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foreign nationals who intend to exploit the united states immigration laws for malevolent purposes. that's the purpose -- >> that's certainly -- >> that's the outline. how do you believe it's being executed? >> that's certainly a valid policy, we should not people who want to do harm to this country. howeve all of these refugees, all of the refugees in syria and iraq who would be admitted have been vetted by the american government for up to two years looking into their bona fides and their records and their dr what they have done and what they have said and they are all guaranteed, in effect, not to be a threat to the united states. not one single refugee has been admitted to this country from the middle east has turned out to pose a threat to the united states. the various people who have in fact committed terrorist acts in
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this country from 9/11 on, none of them came from any of the seven countries that are the subject of the president's executive order. if you really want to protect this country, why are saudi arabia, egypt and turkey left out of the order? most of the 9/11 conspirators came from saudi arabia. >> it's been said this is a direct response to what president trump believes is a failing exited in 9/11. when state department prevented officers from properly scrutinizing applications of 17 of the foreign national who is went on to murder more than 3,000 americans. how do you -- >> whatever the policy was in screening foreign nationals at the beginning of the bush administration, that has not been the policy of the united states government for a long time. all of these refugees, all the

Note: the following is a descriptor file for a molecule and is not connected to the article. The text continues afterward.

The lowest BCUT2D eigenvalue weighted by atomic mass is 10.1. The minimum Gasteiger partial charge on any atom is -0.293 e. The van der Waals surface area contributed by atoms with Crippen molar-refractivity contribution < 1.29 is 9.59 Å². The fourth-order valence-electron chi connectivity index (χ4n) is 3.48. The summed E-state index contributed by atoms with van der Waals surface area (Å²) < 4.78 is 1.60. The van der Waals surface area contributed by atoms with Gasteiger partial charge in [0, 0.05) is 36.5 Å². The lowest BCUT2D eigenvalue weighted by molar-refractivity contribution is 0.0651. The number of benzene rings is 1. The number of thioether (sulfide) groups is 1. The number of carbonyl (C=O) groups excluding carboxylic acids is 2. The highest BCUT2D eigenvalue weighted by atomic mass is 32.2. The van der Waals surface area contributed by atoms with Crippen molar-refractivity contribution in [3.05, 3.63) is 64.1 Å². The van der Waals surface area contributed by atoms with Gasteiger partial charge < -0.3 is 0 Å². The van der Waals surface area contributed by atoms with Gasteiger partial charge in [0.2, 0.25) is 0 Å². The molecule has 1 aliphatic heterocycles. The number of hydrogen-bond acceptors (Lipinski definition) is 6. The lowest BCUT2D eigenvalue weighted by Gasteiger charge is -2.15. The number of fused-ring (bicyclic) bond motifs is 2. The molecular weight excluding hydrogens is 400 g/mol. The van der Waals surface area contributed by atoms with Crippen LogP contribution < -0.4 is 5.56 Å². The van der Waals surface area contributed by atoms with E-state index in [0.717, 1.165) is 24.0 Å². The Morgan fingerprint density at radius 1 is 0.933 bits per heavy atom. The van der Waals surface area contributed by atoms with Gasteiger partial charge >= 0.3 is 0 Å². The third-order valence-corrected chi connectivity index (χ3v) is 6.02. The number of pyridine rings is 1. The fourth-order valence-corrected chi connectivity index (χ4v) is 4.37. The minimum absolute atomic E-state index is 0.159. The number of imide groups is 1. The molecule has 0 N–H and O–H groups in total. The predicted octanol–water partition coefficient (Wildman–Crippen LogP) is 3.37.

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refugees who were being admitted from these countries have been subject to vetting that takes about two years, looking into them on an individual basis very carefully. that wasn't apparently done at the beginning of the bush administration with saudi arabia. so the rhetoric that we want to protect is country is certainly true, but the it's not to deny entry to people who have helped the country and who have been vetted by our people not to be threats. as i said, not one person who was admitted from syria or iraq has in fact done any terrorist or any act in this country. >> quickly, what as a members of congress will you or can you do in response to this executive order? >> well, we can try to change the law with respect to the executive order given the
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republican control, i don't know that that's likely. but we can point out how senseless it is and hopefully it won't be extended beyond the three or four months. and we will oppose it. >> new york representative jerrold nadler, thank you. >> joining us, richard herman, a new york professional and law professor. avery, we've been talking to people who have taken issue with the constitutionality of this executive order and at the same time the due process involved in this. how do you see the white house's justification of this executive order being able to hold water up against now at least three legal challenges that have been
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filed? >> well, the white house is going to justify substantively why this order is necessary. it's easy to say it, fredricka, but now that the jurisdiction, the federal district court in broo brooklynn has been triggered -- darwish, who had been providing service for ten years to the 101st airborne division, was vetted in the extreme. yet when he asks border patrol or customs officer, with whom do i speak? they tell him president trump. so i think in fact the trump administration is going to have to show specifically why it is justified. and i have to tell you, fredricka, that's going to be a significant burden. >> so, richard, one would think that counsel represented by a